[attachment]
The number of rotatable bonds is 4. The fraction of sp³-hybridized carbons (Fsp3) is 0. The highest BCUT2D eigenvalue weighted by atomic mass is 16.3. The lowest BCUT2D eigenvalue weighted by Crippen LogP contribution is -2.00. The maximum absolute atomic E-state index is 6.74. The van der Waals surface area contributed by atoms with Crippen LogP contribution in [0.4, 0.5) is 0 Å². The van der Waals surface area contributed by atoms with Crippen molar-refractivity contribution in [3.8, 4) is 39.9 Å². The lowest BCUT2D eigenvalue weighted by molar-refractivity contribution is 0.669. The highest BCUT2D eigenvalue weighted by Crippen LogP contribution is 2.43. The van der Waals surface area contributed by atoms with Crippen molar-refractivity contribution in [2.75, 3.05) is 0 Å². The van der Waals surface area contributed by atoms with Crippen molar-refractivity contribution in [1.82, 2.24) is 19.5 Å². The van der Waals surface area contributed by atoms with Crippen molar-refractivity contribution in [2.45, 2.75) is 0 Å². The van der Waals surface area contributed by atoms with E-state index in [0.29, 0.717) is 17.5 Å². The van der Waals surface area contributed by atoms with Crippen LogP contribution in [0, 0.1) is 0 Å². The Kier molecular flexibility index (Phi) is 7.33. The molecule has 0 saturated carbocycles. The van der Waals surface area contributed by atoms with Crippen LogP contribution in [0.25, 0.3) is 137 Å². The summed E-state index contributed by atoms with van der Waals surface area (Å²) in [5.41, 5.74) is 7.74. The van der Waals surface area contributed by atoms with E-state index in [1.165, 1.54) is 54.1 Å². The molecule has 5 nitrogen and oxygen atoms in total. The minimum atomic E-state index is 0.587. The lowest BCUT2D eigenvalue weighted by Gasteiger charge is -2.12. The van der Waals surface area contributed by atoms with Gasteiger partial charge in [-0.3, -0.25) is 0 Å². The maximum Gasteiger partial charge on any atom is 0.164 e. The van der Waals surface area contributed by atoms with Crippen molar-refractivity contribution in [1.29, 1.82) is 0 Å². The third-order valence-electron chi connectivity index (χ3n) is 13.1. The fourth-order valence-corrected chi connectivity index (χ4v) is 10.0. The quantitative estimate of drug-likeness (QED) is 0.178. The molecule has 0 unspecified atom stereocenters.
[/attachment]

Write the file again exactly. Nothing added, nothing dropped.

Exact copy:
The number of rotatable bonds is 4. The fraction of sp³-hybridized carbons (Fsp3) is 0. The highest BCUT2D eigenvalue weighted by atomic mass is 16.3. The lowest BCUT2D eigenvalue weighted by Crippen LogP contribution is -2.00. The maximum absolute atomic E-state index is 6.74. The van der Waals surface area contributed by atoms with Crippen LogP contribution in [0.4, 0.5) is 0 Å². The van der Waals surface area contributed by atoms with Crippen molar-refractivity contribution in [3.8, 4) is 39.9 Å². The lowest BCUT2D eigenvalue weighted by molar-refractivity contribution is 0.669. The highest BCUT2D eigenvalue weighted by Crippen LogP contribution is 2.43. The van der Waals surface area contributed by atoms with Crippen molar-refractivity contribution in [2.75, 3.05) is 0 Å². The van der Waals surface area contributed by atoms with Crippen molar-refractivity contribution in [1.82, 2.24) is 19.5 Å². The van der Waals surface area contributed by atoms with Crippen molar-refractivity contribution in [2.45, 2.75) is 0 Å². The van der Waals surface area contributed by atoms with E-state index in [0.29, 0.717) is 17.5 Å². The van der Waals surface area contributed by atoms with Crippen LogP contribution in [0, 0.1) is 0 Å². The Kier molecular flexibility index (Phi) is 7.33. The molecule has 0 saturated carbocycles. The van der Waals surface area contributed by atoms with Crippen LogP contribution in [0.25, 0.3) is 137 Å². The summed E-state index contributed by atoms with van der Waals surface area (Å²) in [5.41, 5.74) is 7.74. The van der Waals surface area contributed by atoms with E-state index in [1.165, 1.54) is 54.1 Å². The molecule has 5 nitrogen and oxygen atoms in total. The minimum atomic E-state index is 0.587. The lowest BCUT2D eigenvalue weighted by Gasteiger charge is -2.12. The van der Waals surface area contributed by atoms with Gasteiger partial charge in [-0.3, -0.25) is 0 Å². The maximum Gasteiger partial charge on any atom is 0.164 e. The van der Waals surface area contributed by atoms with Crippen molar-refractivity contribution in [1.29, 1.82) is 0 Å². The third-order valence-electron chi connectivity index (χ3n) is 13.1. The fourth-order valence-corrected chi connectivity index (χ4v) is 10.0. The quantitative estimate of drug-likeness (QED) is 0.178. The molecule has 0 unspecified atom stereocenters.